But it’s not all wholesome family recreation. This past Victoria Day weekend, the Toronto fire department reported “an alarming number” of fireworks-related incidents, including 31 fires that caused a total of $306,541 in property damage. Most of the mischief, media footage later showed, was caused by teenagers engaging in fireworks fights in the streets. “It appears that teens were firing Roman candles at each other and at objects,” says district chief Stephan Powell. “Some arsons were caused by fireworks being placed in buildings. As to how the kids obtained the fireworks, we do not know.”

For the industry—a multi-million dollar business in Canada—it’s been a bit of a public relations disaster, with some people calling for a ban on fireworks altogether. “It’s ridiculous,” says Evan Greenbaum, spokesperson for the Canadian Pyrotechnics Council and owner of Kaboom. “You don’t blame spray paint for graffiti.” Part of the problem, he says, is that, according to the Canada Explosives Act regulations, anyone can sell consumer fireworks in small quantities without a licence—which is why convenience stores tend to carry a shelf-full this time of year. Often, however, this means you’ll find “renegade” vendors setting up stands on the side of a highway or selling fireworks out of the backs of trucks. And they don’t always obey the rules—primary among them being, no selling to minors. “We support a licensing, enforcement and regulation scenario,” says Greenbaum. “We’re looking to create a system whereby we know exactly who’s selling fireworks and ensure they’re selling according to regulations in a safe and responsible manner.”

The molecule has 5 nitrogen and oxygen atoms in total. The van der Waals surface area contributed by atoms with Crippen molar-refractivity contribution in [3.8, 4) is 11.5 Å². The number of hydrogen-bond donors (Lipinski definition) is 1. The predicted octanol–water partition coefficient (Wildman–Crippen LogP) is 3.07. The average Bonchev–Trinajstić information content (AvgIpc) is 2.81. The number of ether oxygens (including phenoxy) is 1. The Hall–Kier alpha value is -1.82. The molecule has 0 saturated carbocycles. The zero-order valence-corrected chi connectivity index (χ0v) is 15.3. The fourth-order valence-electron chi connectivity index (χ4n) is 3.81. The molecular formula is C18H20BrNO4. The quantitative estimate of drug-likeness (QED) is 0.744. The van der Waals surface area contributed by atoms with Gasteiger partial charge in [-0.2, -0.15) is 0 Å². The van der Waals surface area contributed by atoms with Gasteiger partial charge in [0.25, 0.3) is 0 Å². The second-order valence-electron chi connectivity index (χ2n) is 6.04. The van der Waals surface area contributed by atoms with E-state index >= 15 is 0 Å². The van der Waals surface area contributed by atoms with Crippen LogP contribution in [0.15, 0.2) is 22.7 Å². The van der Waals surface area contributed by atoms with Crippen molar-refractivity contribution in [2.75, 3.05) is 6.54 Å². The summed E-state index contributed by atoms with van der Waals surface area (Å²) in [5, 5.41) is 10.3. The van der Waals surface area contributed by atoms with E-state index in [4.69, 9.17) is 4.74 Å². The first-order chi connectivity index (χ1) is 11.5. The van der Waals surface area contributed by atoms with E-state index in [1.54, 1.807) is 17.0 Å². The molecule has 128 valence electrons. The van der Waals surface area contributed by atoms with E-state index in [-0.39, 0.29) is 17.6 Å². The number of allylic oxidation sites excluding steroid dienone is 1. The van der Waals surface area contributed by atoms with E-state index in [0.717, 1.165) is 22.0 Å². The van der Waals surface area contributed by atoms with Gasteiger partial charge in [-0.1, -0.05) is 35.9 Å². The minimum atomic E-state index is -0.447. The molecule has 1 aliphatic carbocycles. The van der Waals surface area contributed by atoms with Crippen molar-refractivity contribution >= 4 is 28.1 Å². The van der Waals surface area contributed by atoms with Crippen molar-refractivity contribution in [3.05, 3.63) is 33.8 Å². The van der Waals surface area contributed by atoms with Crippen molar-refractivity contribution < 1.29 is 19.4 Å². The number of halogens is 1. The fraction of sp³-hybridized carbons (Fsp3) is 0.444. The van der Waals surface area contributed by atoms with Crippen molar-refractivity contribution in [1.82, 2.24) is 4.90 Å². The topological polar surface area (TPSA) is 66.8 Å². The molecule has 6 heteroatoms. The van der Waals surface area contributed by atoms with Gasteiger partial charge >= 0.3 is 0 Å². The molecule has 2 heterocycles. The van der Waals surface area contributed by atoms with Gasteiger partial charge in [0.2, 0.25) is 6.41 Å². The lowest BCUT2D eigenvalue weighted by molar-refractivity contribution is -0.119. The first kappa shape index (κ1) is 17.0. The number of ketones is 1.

For obvious reasons, fireworks are a difficult product to manage. The potential

liability issues are staggering. “Insurance is astronomically expensive,” says Jacob. “It’s awful. There’s only one company in Canada that will insure for fireworks vendors, so as you can imagine, they charge pretty much whatever they like.”

Even with the safety sheets that some retailers hand out, consumers are still guaranteed to sometimes do stupid things. Most

‘ONLY ONE company in Canada will insure fireworks vendors. They charge pretty much whatever they like.’

misuse of fireworks is unintentional. For instance, maybe someone plants a firework upside down so it shoots into the lawn. Or maybe it’s not buried deeply enough, and it topples over and fires out across the grass, skimming the knees of onlookers. Worstcase scenario: some genius tries to “fix” a defective firework. But in some cases, products are misused on purpose. “I’ve heard of peo-

ple putting on goggles and some sort of suit and running around having Roman candle fights, which is really stupid,” says Jacob. “You’re not supposed to hold any firework in your hands, and people know that. Thank God that’s a tiny, tiny portion of users.” Once in a blue moon, he’ll come across a particularly suspicious type. “But the people who want fireworks for surreptitious purposes, they tend to tell you up front,” he says. “They’ll call and they’ll say, ‘I’m looking for a quantity of potassium nitrate.’ I guess they’re not very smart.”

For the most part, people enjoy fireworks responsibly. And, so far, business this year is good. People are spending more than they used to. “There is a huge number of customers who are spending over $200 and $300,” says Jacob. “Some are spending up to $600 because the larger pieces are really impressive and people seem to want to have big shows.” The industry is even experimenting with ways to liven up the Burning Schoolhouse. “One way is to put Flash Flitters in the windows,” says Allison Greenbaum. “Then, as it’s burning down, it lights these strobe lights and it starts to flash really brightly. That makes it more exciting.” It’s a start, anyway. I?1